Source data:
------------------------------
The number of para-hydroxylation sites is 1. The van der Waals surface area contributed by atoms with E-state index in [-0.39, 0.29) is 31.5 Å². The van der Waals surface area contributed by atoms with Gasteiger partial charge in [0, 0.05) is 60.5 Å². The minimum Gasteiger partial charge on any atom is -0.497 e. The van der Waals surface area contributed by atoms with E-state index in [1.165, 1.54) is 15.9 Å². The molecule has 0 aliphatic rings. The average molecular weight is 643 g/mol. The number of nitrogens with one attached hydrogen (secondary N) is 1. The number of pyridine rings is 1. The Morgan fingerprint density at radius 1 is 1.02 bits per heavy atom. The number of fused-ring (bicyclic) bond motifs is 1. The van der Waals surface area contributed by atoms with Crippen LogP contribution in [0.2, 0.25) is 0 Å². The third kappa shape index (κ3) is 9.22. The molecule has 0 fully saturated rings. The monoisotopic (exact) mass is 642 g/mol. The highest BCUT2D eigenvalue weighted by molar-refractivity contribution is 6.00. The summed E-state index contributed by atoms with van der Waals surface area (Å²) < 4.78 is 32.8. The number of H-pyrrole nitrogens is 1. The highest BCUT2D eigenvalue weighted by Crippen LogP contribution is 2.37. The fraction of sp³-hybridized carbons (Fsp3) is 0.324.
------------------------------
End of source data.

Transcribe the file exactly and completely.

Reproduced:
The number of para-hydroxylation sites is 1. The van der Waals surface area contributed by atoms with E-state index in [-0.39, 0.29) is 31.5 Å². The van der Waals surface area contributed by atoms with Gasteiger partial charge in [0, 0.05) is 60.5 Å². The minimum Gasteiger partial charge on any atom is -0.497 e. The van der Waals surface area contributed by atoms with E-state index in [1.165, 1.54) is 15.9 Å². The molecule has 0 aliphatic rings. The average molecular weight is 643 g/mol. The number of nitrogens with one attached hydrogen (secondary N) is 1. The number of pyridine rings is 1. The Morgan fingerprint density at radius 1 is 1.02 bits per heavy atom. The number of fused-ring (bicyclic) bond motifs is 1. The van der Waals surface area contributed by atoms with Crippen LogP contribution in [0.2, 0.25) is 0 Å². The third kappa shape index (κ3) is 9.22. The molecule has 0 fully saturated rings. The monoisotopic (exact) mass is 642 g/mol. The highest BCUT2D eigenvalue weighted by molar-refractivity contribution is 6.00. The summed E-state index contributed by atoms with van der Waals surface area (Å²) < 4.78 is 32.8. The number of H-pyrrole nitrogens is 1. The highest BCUT2D eigenvalue weighted by Crippen LogP contribution is 2.37. The fraction of sp³-hybridized carbons (Fsp3) is 0.324.